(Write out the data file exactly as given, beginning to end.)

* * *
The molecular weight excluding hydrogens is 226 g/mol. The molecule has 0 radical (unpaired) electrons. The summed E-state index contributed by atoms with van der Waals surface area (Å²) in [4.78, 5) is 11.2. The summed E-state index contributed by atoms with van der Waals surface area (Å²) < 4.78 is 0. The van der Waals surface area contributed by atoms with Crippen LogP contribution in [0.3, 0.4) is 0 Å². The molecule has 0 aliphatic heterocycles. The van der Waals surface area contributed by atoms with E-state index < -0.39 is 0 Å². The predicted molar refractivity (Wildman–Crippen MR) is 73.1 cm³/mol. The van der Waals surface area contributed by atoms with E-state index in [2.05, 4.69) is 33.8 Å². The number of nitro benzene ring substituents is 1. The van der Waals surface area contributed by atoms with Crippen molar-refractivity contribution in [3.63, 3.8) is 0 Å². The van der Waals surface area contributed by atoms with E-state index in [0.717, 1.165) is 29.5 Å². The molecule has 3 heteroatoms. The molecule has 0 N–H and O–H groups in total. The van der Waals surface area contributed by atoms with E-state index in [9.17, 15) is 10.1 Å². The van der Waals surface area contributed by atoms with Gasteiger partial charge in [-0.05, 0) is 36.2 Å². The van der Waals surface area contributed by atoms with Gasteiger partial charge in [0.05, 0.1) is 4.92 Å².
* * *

The molecular weight excluding hydrogens is 226 g/mol. The molecule has 0 radical (unpaired) electrons. The summed E-state index contributed by atoms with van der Waals surface area (Å²) in [4.78, 5) is 11.2. The summed E-state index contributed by atoms with van der Waals surface area (Å²) < 4.78 is 0. The van der Waals surface area contributed by atoms with Crippen LogP contribution in [0.3, 0.4) is 0 Å². The molecule has 0 aliphatic heterocycles. The van der Waals surface area contributed by atoms with E-state index < -0.39 is 0 Å². The predicted molar refractivity (Wildman–Crippen MR) is 73.1 cm³/mol. The van der Waals surface area contributed by atoms with E-state index in [2.05, 4.69) is 33.8 Å². The number of nitro benzene ring substituents is 1. The van der Waals surface area contributed by atoms with Crippen molar-refractivity contribution in [3.63, 3.8) is 0 Å². The van der Waals surface area contributed by atoms with E-state index in [0.717, 1.165) is 29.5 Å². The molecule has 3 heteroatoms. The molecule has 0 N–H and O–H groups in total. The van der Waals surface area contributed by atoms with E-state index in [9.17, 15) is 10.1 Å². The van der Waals surface area contributed by atoms with Gasteiger partial charge in [-0.05, 0) is 36.2 Å². The van der Waals surface area contributed by atoms with Gasteiger partial charge in [0.05, 0.1) is 4.92 Å².